Anonymous More than 1 year ago
It seems many readers wanted the usual story line where all of the loose ends are neatly tied up with a big bow at the end and you are left with nothing to ponder. If that is what you are looking for you won't get it in this book. This story is told through twists and turns, flashbacks and real-time drama. It is layered with all of the crap life can throw at you all at once, told through the eyes of a child who is unprepared to handle it all. I must admit it took me a bit to get into this story but once I made that connection I was hooked. I loved all of the characters and how they were all woven into one big tapestry of life, each one having a small or large impact on the other, whether intentionally or unintentionally. Real life doesn't always give us all of the answers and neither does this story but I loved it all the same.
verysmart More than 1 year ago
I read "The Goldfinch" and "The Secret History" by Donna Tartt and I absolutely loved them. This was awful. I can't believe it's the same author.
Anonymous More than 1 year ago
Longest, most boring book ever. Took me over a month. I was determined and didn't want to be a quitter. I am an avid reader, reading many off the wall books, best sellers, crime, romance....This is the second book Of Tartts I have read, in my opinion a waste
Guest More than 1 year ago
Ok, yeah, I am really ready to fight. Why did I spend all this effort forcing myself to read this book when the ENDING WAS JUST RANDOM??? If it had had a spectacular ending, I may have felt justified. I just wish I could get the 2 days I spent reading this blather back!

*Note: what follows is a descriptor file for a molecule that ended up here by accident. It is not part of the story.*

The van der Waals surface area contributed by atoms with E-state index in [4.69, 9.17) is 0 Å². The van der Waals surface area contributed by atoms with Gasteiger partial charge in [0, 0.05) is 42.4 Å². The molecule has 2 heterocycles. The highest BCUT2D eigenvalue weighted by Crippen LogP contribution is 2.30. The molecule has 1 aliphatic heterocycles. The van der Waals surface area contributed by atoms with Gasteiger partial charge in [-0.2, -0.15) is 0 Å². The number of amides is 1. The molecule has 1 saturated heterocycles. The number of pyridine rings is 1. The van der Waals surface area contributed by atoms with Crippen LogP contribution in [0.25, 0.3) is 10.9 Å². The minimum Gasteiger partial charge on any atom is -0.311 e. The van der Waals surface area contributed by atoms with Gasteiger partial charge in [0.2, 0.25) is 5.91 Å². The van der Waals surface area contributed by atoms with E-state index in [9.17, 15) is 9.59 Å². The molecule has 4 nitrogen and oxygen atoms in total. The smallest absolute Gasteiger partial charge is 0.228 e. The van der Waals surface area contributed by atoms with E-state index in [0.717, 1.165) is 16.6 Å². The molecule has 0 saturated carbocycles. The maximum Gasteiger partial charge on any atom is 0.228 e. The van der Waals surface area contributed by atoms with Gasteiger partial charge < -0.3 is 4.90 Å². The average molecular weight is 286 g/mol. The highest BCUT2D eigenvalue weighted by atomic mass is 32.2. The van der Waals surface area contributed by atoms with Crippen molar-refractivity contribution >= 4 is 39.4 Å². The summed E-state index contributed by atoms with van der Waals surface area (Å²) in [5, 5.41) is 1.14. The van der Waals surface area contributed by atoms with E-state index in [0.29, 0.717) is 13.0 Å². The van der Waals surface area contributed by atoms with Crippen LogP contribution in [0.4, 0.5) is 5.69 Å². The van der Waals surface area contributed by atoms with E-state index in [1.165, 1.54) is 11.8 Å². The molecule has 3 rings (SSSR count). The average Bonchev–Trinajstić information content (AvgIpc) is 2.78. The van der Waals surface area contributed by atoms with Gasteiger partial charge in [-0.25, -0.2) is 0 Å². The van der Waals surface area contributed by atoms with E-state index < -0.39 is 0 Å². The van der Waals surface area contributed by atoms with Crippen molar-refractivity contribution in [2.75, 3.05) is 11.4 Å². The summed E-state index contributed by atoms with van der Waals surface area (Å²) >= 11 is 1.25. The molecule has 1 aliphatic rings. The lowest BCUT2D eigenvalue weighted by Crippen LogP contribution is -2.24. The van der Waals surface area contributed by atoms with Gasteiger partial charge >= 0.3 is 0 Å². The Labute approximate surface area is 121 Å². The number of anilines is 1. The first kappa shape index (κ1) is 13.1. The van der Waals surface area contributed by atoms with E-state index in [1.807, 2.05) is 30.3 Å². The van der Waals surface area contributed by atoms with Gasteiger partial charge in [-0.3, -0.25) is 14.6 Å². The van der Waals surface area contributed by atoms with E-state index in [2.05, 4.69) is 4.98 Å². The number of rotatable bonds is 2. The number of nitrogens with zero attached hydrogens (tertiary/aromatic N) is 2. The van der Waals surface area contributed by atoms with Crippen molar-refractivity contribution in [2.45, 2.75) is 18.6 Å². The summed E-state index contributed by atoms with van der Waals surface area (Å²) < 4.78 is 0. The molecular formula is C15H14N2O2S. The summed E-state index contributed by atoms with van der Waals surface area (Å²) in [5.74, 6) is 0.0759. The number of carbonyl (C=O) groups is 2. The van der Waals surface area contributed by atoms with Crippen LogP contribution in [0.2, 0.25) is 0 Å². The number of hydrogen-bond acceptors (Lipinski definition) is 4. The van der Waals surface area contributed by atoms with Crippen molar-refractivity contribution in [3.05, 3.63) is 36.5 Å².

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JodyPA More than 1 year ago
The ratings of this book are SO all over the place, that I feel compelled to buy it. All good for Donna Tartt's checkbook! can so many fans be at such opposite ends of the spectrum. Hoping I will be pleasantly surprised!
Anonymous More than 1 year ago
Readinng this book reminded me what a well written book is. Such a winderful way with lanuage and the story was goid and dark too.
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Just don't bother, you'll bemoan the time you wasted.
WillMorgan More than 1 year ago
well i just finished this book , i really liked everything except the ending I thought maybe she would sujm it all up or something, it just ends is there another book to this. have so many questions. ugg but i did enjoy reading it.